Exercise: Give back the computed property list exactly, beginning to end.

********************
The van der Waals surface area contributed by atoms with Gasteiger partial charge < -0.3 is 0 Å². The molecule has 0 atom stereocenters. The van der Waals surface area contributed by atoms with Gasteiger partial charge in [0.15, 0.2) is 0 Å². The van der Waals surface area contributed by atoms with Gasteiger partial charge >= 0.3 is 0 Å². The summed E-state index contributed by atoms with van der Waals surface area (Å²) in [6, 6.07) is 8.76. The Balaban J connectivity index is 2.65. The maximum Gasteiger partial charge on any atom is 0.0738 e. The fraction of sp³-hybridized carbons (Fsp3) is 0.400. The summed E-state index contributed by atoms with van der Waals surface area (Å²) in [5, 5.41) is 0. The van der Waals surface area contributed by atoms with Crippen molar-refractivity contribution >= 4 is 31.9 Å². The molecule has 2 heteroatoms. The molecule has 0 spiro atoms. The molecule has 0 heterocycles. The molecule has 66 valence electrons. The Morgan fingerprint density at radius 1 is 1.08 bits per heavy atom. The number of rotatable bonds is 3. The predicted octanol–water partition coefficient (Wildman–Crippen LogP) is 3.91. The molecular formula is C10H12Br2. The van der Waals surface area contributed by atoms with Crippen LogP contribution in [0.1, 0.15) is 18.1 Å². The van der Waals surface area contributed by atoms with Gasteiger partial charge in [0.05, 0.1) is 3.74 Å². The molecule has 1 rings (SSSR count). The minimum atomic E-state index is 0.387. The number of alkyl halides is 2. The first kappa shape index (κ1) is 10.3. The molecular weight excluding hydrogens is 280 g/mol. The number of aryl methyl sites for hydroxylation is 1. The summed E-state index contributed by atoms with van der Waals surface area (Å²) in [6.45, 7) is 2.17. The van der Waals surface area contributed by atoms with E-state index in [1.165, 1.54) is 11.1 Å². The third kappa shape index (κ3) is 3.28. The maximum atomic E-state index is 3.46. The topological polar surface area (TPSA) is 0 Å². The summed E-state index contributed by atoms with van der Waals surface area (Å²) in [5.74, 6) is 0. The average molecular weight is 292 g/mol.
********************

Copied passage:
The van der Waals surface area contributed by atoms with Gasteiger partial charge < -0.3 is 0 Å². The molecule has 0 atom stereocenters. The van der Waals surface area contributed by atoms with Gasteiger partial charge in [0.15, 0.2) is 0 Å². The van der Waals surface area contributed by atoms with Gasteiger partial charge >= 0.3 is 0 Å². The summed E-state index contributed by atoms with van der Waals surface area (Å²) in [6, 6.07) is 8.76. The Balaban J connectivity index is 2.65. The maximum Gasteiger partial charge on any atom is 0.0738 e. The fraction of sp³-hybridized carbons (Fsp3) is 0.400. The summed E-state index contributed by atoms with van der Waals surface area (Å²) in [5, 5.41) is 0. The van der Waals surface area contributed by atoms with Crippen molar-refractivity contribution >= 4 is 31.9 Å². The molecule has 2 heteroatoms. The molecule has 0 spiro atoms. The molecule has 0 heterocycles. The molecule has 66 valence electrons. The Morgan fingerprint density at radius 1 is 1.08 bits per heavy atom. The number of rotatable bonds is 3. The predicted octanol–water partition coefficient (Wildman–Crippen LogP) is 3.91. The molecular formula is C10H12Br2. The van der Waals surface area contributed by atoms with Crippen LogP contribution in [0.1, 0.15) is 18.1 Å². The van der Waals surface area contributed by atoms with Gasteiger partial charge in [0.05, 0.1) is 3.74 Å². The molecule has 1 rings (SSSR count). The minimum atomic E-state index is 0.387. The number of alkyl halides is 2. The first kappa shape index (κ1) is 10.3. The molecular weight excluding hydrogens is 280 g/mol. The number of aryl methyl sites for hydroxylation is 1. The summed E-state index contributed by atoms with van der Waals surface area (Å²) in [6.45, 7) is 2.17. The van der Waals surface area contributed by atoms with E-state index in [1.165, 1.54) is 11.1 Å². The third kappa shape index (κ3) is 3.28. The maximum atomic E-state index is 3.46. The topological polar surface area (TPSA) is 0 Å². The summed E-state index contributed by atoms with van der Waals surface area (Å²) in [5.74, 6) is 0. The average molecular weight is 292 g/mol.